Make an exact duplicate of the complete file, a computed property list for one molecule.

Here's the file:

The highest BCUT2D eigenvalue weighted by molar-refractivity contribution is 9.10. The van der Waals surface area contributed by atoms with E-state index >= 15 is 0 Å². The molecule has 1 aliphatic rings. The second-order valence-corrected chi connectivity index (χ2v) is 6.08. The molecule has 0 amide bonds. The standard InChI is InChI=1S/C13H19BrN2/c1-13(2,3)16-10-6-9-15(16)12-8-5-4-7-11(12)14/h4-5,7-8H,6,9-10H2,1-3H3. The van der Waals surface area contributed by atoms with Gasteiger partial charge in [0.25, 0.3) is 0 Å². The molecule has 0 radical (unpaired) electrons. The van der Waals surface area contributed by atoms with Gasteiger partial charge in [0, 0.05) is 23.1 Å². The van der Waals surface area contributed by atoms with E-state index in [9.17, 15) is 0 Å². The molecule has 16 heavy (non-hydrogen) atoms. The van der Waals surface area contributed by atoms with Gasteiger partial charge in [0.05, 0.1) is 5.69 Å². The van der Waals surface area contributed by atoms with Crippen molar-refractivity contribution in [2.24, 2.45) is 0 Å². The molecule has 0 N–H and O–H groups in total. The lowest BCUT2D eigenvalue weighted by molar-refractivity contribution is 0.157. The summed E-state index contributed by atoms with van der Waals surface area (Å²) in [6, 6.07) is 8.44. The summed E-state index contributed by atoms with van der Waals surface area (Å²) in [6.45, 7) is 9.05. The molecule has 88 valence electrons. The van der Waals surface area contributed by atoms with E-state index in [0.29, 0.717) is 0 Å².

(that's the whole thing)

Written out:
The highest BCUT2D eigenvalue weighted by molar-refractivity contribution is 9.10. The van der Waals surface area contributed by atoms with E-state index >= 15 is 0 Å². The molecule has 1 aliphatic rings. The second-order valence-corrected chi connectivity index (χ2v) is 6.08. The molecule has 0 amide bonds. The standard InChI is InChI=1S/C13H19BrN2/c1-13(2,3)16-10-6-9-15(16)12-8-5-4-7-11(12)14/h4-5,7-8H,6,9-10H2,1-3H3. The van der Waals surface area contributed by atoms with Gasteiger partial charge in [0.25, 0.3) is 0 Å². The molecule has 0 radical (unpaired) electrons. The van der Waals surface area contributed by atoms with Gasteiger partial charge in [0, 0.05) is 23.1 Å². The van der Waals surface area contributed by atoms with E-state index in [9.17, 15) is 0 Å². The molecule has 16 heavy (non-hydrogen) atoms. The van der Waals surface area contributed by atoms with Gasteiger partial charge in [0.05, 0.1) is 5.69 Å². The van der Waals surface area contributed by atoms with Crippen molar-refractivity contribution in [2.24, 2.45) is 0 Å². The molecule has 0 N–H and O–H groups in total. The lowest BCUT2D eigenvalue weighted by molar-refractivity contribution is 0.157. The summed E-state index contributed by atoms with van der Waals surface area (Å²) in [6, 6.07) is 8.44. The summed E-state index contributed by atoms with van der Waals surface area (Å²) in [6.45, 7) is 9.05. The molecule has 88 valence electrons. The van der Waals surface area contributed by atoms with E-state index in [0.29, 0.717) is 0 Å².